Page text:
Housing crisis

Mayo’s housing crisis reaches ‘desperate’ proportions



FOUR people without a bed for the night and absolutely nowhere to go – not even a tent to shelter in.

This was the reality of homelessness faced by Mayo residents, a situation exacerbated by visitors enjoying the summer sun occupying all available beds in hotels and bed and breakfasts.

A similar story is told in the constituency offices of Rose Conway-Walsh “every day, several times a day”.

It is, Sinn Féin TD admits, ‘almost impossible’ to keep track of the number of people contacting its offices in Belmullet, Ballina and Castlebar seeking help finding or keeping a home, or even just a place to lie down to the night .

“It’s a desperate situation and the government doesn’t seem to understand the absolute urgency of it,” she said.

After a call with those affected here, August, she said, is problematic with holiday accommodation not available despite the council’s efforts to help.

The house these people have lived in for years has been sold and there is nothing to offer them.

The housing crisis continues to deepen, with rents in Mayo up 90% from their lowest point, according to the latest daft.ie report. They have increased by 16% in the last year alone.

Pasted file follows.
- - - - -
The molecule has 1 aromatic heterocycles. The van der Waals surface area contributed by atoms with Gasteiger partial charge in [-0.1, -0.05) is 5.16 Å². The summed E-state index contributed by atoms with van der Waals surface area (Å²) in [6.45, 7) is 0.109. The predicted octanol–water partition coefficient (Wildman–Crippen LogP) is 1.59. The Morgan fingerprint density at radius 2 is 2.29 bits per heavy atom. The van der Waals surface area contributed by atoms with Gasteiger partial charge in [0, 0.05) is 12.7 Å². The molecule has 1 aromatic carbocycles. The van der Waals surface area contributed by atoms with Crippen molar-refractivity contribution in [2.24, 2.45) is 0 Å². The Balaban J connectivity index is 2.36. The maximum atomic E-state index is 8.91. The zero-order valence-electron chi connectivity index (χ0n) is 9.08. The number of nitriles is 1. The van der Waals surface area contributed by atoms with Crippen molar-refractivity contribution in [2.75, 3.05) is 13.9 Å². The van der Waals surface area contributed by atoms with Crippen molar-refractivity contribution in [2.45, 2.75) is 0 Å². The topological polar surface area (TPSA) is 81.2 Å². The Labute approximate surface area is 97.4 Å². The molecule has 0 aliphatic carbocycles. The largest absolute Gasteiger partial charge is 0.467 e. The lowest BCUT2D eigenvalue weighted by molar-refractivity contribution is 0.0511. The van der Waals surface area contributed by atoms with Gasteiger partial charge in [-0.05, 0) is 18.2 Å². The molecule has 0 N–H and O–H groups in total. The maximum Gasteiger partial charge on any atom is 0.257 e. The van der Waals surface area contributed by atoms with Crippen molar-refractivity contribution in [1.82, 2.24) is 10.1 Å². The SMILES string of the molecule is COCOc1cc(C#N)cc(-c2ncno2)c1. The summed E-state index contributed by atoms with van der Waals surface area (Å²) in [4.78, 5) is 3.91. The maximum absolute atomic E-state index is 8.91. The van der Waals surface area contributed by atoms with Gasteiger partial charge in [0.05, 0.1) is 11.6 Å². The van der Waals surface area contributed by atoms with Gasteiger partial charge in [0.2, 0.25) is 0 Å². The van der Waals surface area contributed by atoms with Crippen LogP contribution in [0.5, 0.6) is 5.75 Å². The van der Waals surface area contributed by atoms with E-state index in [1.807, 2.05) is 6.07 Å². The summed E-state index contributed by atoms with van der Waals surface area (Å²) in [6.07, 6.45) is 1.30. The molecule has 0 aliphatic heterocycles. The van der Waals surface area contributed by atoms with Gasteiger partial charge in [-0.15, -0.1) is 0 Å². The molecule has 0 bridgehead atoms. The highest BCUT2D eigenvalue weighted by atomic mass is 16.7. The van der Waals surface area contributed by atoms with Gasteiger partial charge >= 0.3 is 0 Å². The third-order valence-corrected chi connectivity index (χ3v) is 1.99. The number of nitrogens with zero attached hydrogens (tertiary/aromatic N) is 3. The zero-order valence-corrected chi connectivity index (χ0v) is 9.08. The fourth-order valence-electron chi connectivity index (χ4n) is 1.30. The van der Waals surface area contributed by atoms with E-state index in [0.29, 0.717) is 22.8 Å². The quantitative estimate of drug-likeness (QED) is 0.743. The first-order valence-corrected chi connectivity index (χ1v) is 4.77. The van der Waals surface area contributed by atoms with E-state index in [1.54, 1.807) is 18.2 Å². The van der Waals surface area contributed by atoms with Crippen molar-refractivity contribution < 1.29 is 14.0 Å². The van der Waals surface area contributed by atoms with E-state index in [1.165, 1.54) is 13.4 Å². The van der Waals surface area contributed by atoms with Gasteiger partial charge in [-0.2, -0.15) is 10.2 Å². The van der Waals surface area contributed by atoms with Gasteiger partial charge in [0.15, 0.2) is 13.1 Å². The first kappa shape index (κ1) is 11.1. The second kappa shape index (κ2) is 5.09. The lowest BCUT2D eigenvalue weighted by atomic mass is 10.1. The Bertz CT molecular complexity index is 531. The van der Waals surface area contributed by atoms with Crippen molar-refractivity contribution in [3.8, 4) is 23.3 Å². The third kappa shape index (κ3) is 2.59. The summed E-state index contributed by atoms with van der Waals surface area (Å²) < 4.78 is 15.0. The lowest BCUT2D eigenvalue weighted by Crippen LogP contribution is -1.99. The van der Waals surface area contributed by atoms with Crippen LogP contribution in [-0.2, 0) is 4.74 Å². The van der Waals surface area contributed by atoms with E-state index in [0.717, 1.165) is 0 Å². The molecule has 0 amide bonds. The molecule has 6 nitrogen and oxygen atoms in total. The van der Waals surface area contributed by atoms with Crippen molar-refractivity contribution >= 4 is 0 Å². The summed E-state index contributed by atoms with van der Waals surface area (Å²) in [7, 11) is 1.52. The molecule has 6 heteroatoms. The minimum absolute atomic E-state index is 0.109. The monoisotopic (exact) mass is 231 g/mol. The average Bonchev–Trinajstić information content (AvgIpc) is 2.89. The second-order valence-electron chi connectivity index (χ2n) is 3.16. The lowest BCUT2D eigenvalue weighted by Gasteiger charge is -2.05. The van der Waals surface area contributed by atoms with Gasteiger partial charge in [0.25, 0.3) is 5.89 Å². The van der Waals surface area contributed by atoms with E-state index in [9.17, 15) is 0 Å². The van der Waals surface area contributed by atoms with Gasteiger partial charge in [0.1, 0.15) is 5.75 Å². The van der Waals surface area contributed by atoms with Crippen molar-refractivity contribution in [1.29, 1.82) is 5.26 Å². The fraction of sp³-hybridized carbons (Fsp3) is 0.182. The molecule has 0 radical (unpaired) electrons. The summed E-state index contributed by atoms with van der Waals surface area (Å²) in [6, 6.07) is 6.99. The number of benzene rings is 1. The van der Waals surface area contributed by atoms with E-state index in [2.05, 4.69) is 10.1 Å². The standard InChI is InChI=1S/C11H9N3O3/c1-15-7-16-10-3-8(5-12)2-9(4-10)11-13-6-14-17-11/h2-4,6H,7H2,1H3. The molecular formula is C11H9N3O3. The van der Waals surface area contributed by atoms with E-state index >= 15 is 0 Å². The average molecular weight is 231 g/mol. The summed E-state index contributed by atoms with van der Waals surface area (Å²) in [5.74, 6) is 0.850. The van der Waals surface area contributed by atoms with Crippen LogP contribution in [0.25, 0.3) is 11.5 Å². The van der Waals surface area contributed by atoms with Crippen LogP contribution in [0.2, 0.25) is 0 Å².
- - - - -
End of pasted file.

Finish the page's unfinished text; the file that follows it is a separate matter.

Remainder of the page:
Meanwhile, instead of continuing with rapid construction, local authority housing projects are bogged down in bureaucracy and taking far too long to get off the ground, she said.

The Mayo Cost of Living Coalition, whose members include Sinn Féin and People Before Profit, is staging protests next month demanding action on the inflationary crisis.

Deputy Conway-Walsh gets calls every day from people whose families are struggling to survive and from small business owners facing closure as energy bills double. A Mayo company’s electricity bill in August rose from €18,127 last year to €41,530 – after cutting their consumption by 11%.

This company employs 50 people. “Where are they going?” she asked.

Two smaller stores also reported increases of 50% last week, with bills now at €4,000 and €9,000 respectively.

“These businesses will not be able to survive,” she said, having a ripple effect on their communities.

The budget offers the opportunity to address some issues one way or another, but the measures must be fair and targeted, said MP Conway-Walsh.